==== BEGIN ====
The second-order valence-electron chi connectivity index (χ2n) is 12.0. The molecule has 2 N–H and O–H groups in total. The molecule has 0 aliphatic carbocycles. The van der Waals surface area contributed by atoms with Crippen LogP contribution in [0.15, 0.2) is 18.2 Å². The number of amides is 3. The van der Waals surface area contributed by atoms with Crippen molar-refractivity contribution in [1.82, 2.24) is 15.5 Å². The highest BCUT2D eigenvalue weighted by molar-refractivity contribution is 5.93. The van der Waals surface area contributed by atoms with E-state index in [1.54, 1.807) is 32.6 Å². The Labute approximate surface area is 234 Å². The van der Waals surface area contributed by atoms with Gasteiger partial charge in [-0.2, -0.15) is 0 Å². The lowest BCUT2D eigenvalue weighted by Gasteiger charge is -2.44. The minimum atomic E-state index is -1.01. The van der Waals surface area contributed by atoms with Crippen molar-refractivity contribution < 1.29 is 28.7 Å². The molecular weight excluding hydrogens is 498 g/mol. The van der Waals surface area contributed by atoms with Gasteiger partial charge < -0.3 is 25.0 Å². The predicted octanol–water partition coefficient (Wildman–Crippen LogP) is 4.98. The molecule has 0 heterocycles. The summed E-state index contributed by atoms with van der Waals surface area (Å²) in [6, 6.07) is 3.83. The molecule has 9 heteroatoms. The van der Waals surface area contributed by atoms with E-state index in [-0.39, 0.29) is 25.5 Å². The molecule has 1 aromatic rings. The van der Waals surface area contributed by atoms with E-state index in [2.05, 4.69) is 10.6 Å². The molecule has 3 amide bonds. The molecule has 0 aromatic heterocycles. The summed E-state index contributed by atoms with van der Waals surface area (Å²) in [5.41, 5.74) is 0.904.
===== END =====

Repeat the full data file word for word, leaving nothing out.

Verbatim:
The second-order valence-electron chi connectivity index (χ2n) is 12.0. The molecule has 2 N–H and O–H groups in total. The molecule has 0 aliphatic carbocycles. The van der Waals surface area contributed by atoms with Crippen LogP contribution in [0.15, 0.2) is 18.2 Å². The number of amides is 3. The van der Waals surface area contributed by atoms with Crippen molar-refractivity contribution in [1.82, 2.24) is 15.5 Å². The highest BCUT2D eigenvalue weighted by molar-refractivity contribution is 5.93. The van der Waals surface area contributed by atoms with E-state index in [1.54, 1.807) is 32.6 Å². The Labute approximate surface area is 234 Å². The van der Waals surface area contributed by atoms with Gasteiger partial charge in [-0.2, -0.15) is 0 Å². The lowest BCUT2D eigenvalue weighted by Gasteiger charge is -2.44. The minimum atomic E-state index is -1.01. The van der Waals surface area contributed by atoms with Crippen molar-refractivity contribution < 1.29 is 28.7 Å². The molecular weight excluding hydrogens is 498 g/mol. The van der Waals surface area contributed by atoms with Gasteiger partial charge < -0.3 is 25.0 Å². The predicted octanol–water partition coefficient (Wildman–Crippen LogP) is 4.98. The molecule has 0 heterocycles. The summed E-state index contributed by atoms with van der Waals surface area (Å²) in [6, 6.07) is 3.83. The molecule has 9 heteroatoms. The van der Waals surface area contributed by atoms with E-state index in [-0.39, 0.29) is 25.5 Å². The molecule has 1 aromatic rings. The van der Waals surface area contributed by atoms with E-state index in [2.05, 4.69) is 10.6 Å². The molecule has 3 amide bonds. The molecule has 0 aromatic heterocycles. The summed E-state index contributed by atoms with van der Waals surface area (Å²) in [5.41, 5.74) is 0.904.